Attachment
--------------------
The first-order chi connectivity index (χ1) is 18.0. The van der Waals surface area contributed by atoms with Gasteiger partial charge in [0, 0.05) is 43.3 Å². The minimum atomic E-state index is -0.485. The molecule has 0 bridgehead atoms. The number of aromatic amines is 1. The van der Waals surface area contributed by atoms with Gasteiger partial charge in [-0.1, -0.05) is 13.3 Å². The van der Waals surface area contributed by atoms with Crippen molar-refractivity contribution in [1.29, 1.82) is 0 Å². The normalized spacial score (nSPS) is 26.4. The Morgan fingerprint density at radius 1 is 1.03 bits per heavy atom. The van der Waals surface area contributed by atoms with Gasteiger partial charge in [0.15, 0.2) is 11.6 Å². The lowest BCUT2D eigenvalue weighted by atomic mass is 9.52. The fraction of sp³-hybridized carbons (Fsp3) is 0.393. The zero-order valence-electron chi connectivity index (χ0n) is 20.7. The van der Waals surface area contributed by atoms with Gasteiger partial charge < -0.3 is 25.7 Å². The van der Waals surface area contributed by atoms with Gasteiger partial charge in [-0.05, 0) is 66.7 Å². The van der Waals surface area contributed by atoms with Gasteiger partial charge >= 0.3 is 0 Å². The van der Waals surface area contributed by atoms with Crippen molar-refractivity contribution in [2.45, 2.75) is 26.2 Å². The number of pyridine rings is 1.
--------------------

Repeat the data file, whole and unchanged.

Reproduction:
The first-order chi connectivity index (χ1) is 18.0. The van der Waals surface area contributed by atoms with Gasteiger partial charge in [0, 0.05) is 43.3 Å². The minimum atomic E-state index is -0.485. The molecule has 0 bridgehead atoms. The number of aromatic amines is 1. The van der Waals surface area contributed by atoms with Gasteiger partial charge in [-0.1, -0.05) is 13.3 Å². The van der Waals surface area contributed by atoms with Crippen molar-refractivity contribution in [1.29, 1.82) is 0 Å². The normalized spacial score (nSPS) is 26.4. The Morgan fingerprint density at radius 1 is 1.03 bits per heavy atom. The van der Waals surface area contributed by atoms with Gasteiger partial charge in [0.15, 0.2) is 11.6 Å². The lowest BCUT2D eigenvalue weighted by atomic mass is 9.52. The fraction of sp³-hybridized carbons (Fsp3) is 0.393. The zero-order valence-electron chi connectivity index (χ0n) is 20.7. The van der Waals surface area contributed by atoms with Gasteiger partial charge < -0.3 is 25.7 Å². The van der Waals surface area contributed by atoms with Gasteiger partial charge in [-0.05, 0) is 66.7 Å². The van der Waals surface area contributed by atoms with Gasteiger partial charge >= 0.3 is 0 Å². The van der Waals surface area contributed by atoms with Crippen molar-refractivity contribution in [2.45, 2.75) is 26.2 Å². The number of pyridine rings is 1.